The only association I had with Jaipur apart from it being the capital of Rajasthan and being called the Pink City was that Hawa Mahal is an important attraction here. But apparently Hawa Mahal is just the windows of an otherwise unremarkable building. And we literally didn't even step out of the car to take photos.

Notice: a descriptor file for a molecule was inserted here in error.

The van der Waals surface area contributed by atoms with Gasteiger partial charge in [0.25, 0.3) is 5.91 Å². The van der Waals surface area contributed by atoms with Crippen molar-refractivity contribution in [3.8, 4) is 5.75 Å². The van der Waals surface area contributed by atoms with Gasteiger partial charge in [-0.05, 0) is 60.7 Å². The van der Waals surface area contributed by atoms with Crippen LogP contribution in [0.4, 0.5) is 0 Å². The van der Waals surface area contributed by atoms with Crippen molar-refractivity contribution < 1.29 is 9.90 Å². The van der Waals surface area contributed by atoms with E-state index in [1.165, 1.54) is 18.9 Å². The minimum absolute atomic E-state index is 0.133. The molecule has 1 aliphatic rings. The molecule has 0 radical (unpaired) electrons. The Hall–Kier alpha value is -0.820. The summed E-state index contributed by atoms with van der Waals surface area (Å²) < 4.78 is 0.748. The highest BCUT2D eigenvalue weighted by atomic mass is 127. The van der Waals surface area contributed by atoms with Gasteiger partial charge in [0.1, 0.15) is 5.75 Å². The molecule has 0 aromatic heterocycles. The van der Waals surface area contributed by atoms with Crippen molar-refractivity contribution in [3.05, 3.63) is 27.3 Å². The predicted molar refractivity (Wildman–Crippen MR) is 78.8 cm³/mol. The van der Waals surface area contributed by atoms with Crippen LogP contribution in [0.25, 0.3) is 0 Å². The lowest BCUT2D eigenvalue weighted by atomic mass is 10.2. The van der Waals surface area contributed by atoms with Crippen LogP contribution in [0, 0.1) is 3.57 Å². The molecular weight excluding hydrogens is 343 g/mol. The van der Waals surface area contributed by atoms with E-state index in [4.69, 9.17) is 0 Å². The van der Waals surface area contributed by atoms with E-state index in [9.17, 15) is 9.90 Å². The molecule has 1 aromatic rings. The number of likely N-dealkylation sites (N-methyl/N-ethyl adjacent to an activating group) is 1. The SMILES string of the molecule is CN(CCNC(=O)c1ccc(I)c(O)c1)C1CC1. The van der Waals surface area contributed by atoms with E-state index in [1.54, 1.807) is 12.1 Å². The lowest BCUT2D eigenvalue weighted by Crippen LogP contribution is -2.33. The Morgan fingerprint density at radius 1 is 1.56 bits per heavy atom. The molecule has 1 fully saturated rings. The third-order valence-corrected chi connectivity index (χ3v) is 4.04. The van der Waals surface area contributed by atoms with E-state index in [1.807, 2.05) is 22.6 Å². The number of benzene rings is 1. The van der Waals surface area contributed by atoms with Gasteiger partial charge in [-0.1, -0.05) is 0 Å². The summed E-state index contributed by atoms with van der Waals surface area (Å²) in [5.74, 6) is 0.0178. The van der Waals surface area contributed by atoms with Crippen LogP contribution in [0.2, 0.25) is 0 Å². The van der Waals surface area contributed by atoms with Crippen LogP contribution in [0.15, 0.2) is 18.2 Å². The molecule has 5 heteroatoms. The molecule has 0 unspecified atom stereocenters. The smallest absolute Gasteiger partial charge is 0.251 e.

But right behind Hawa Mahal are the interesting places we spent time till lunch. (One good thing to note here is that there is a composite ticket for many places available and there is even a student discount if you carry your identity card.) First, the City Palace. At the entrance to this place was sitting a snake charmer and his two hypnotized cobras posing for photos with foreigners. The gate he was sitting in front of was so elaborate we took some photos there, even including the police officer who was standing guard. The City Palace is a fairly large place and we saw the numbering of audio guide spots in the wrong order so there is a definite chance we missed seeing many things. But we definitely saw many interesting leftovers of the royal past. Two giant vessels with tiny wheels, used for carrying water while the king was traveling, made out of melted silver coins. Among other armory, a special kind of dagger you can play with wearing it like Wolverine claws and when you pull on the bar with your curled fingers, the covering sheath of it would slide away to both sides pushing out the knife within. Totally oversized clothes of kings, pyjamas that could accommodate an elephant (probably belonging to Madhosingh who was that large according to sources). Pashmina carpets. Huge chandeliers above the hall where royal proceedings used to happen - surrounded by the portraits and brief history of all the kings that ruled there and the wall paintings of Krishna. (The wikipedia article on the palace describes even more things which I should have read when it mattered)